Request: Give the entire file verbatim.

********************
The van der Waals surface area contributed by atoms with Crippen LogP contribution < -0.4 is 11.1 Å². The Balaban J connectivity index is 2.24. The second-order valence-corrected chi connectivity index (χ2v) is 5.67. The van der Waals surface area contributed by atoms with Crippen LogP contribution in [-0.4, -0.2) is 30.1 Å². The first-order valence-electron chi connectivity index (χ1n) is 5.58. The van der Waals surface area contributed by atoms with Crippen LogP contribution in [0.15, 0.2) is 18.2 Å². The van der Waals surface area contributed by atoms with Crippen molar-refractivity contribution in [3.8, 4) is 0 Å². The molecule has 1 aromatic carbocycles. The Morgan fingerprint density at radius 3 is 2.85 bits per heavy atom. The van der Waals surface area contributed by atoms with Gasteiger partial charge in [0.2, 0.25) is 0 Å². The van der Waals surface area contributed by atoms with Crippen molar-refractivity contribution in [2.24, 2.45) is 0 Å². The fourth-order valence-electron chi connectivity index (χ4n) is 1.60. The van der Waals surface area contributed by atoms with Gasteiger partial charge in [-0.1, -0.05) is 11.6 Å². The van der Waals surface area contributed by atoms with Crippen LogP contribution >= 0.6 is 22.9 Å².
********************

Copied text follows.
The van der Waals surface area contributed by atoms with Crippen LogP contribution < -0.4 is 11.1 Å². The Balaban J connectivity index is 2.24. The second-order valence-corrected chi connectivity index (χ2v) is 5.67. The van der Waals surface area contributed by atoms with Crippen LogP contribution in [-0.4, -0.2) is 30.1 Å². The first-order valence-electron chi connectivity index (χ1n) is 5.58. The van der Waals surface area contributed by atoms with Crippen LogP contribution in [0.15, 0.2) is 18.2 Å². The van der Waals surface area contributed by atoms with Crippen molar-refractivity contribution in [3.8, 4) is 0 Å². The molecule has 1 aromatic carbocycles. The Morgan fingerprint density at radius 3 is 2.85 bits per heavy atom. The van der Waals surface area contributed by atoms with Gasteiger partial charge in [0.2, 0.25) is 0 Å². The van der Waals surface area contributed by atoms with Crippen molar-refractivity contribution in [2.24, 2.45) is 0 Å². The fourth-order valence-electron chi connectivity index (χ4n) is 1.60. The van der Waals surface area contributed by atoms with Gasteiger partial charge in [-0.1, -0.05) is 11.6 Å². The van der Waals surface area contributed by atoms with Crippen LogP contribution >= 0.6 is 22.9 Å².